After the build succeeded, starting the dptf service (i.e. systemctl start dptf) caused the fan to stop immediately because the system was under 55C at the moment (checked with lm_sensors). So, I ran four while(1) processes I wrote up real quick to drive the CPU temp higher and sure enough, after hitting around 55C — fans turn on. After killing all the while(1) processes, temp went down, fans turned off below 55C. Naturally, the dptf service should be enabled (i.e. systemctl enable dptf) if you want the service to start on system boot.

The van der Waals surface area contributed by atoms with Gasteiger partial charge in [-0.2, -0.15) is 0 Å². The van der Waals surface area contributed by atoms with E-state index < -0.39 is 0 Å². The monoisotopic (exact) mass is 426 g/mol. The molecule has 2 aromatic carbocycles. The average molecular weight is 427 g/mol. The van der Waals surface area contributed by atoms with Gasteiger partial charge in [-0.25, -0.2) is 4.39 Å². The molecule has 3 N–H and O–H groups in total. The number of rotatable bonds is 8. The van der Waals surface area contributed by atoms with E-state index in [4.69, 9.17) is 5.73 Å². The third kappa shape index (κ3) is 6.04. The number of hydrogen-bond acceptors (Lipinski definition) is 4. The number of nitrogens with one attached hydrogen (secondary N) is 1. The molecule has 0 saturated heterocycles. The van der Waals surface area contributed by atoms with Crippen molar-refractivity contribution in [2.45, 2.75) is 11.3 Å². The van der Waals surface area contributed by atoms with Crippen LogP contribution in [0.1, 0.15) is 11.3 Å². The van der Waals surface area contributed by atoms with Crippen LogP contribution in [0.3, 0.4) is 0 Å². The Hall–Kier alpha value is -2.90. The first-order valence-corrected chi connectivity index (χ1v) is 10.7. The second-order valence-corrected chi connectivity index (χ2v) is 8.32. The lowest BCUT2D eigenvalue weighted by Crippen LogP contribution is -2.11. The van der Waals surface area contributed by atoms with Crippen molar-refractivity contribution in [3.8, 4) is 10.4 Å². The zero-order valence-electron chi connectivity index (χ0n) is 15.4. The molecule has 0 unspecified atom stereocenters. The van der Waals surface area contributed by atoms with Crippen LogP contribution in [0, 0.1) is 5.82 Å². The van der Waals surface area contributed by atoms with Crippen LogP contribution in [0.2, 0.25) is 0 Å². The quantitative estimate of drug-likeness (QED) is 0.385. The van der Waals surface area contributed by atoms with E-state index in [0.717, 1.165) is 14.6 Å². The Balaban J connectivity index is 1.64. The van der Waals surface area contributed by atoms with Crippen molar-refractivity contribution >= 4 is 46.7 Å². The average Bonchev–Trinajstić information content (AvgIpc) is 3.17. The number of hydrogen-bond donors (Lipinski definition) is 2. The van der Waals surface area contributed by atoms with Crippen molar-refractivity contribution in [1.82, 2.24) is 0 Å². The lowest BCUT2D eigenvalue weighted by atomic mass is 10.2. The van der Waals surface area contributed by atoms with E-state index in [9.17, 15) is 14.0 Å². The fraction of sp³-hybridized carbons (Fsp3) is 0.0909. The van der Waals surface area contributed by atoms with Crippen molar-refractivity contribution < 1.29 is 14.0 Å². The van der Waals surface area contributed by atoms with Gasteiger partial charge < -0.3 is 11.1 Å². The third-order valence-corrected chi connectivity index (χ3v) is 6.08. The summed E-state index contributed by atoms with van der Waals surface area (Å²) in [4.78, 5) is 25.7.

I have seen quite a few distressed people across the Internet who want the GMK NucBox fan to work properly under Linux. I didn’t find an answer, so here’s my solution. Why the folks over at GMK didn’t simply tell people to install DPTF under Linux boggles the mind…

    Hope this helps.

  3. found out this nucbox wifi connectivity issue which is terrible slow( connected N-300mbps wifi router) Do you think bios configuration able to solve this issue?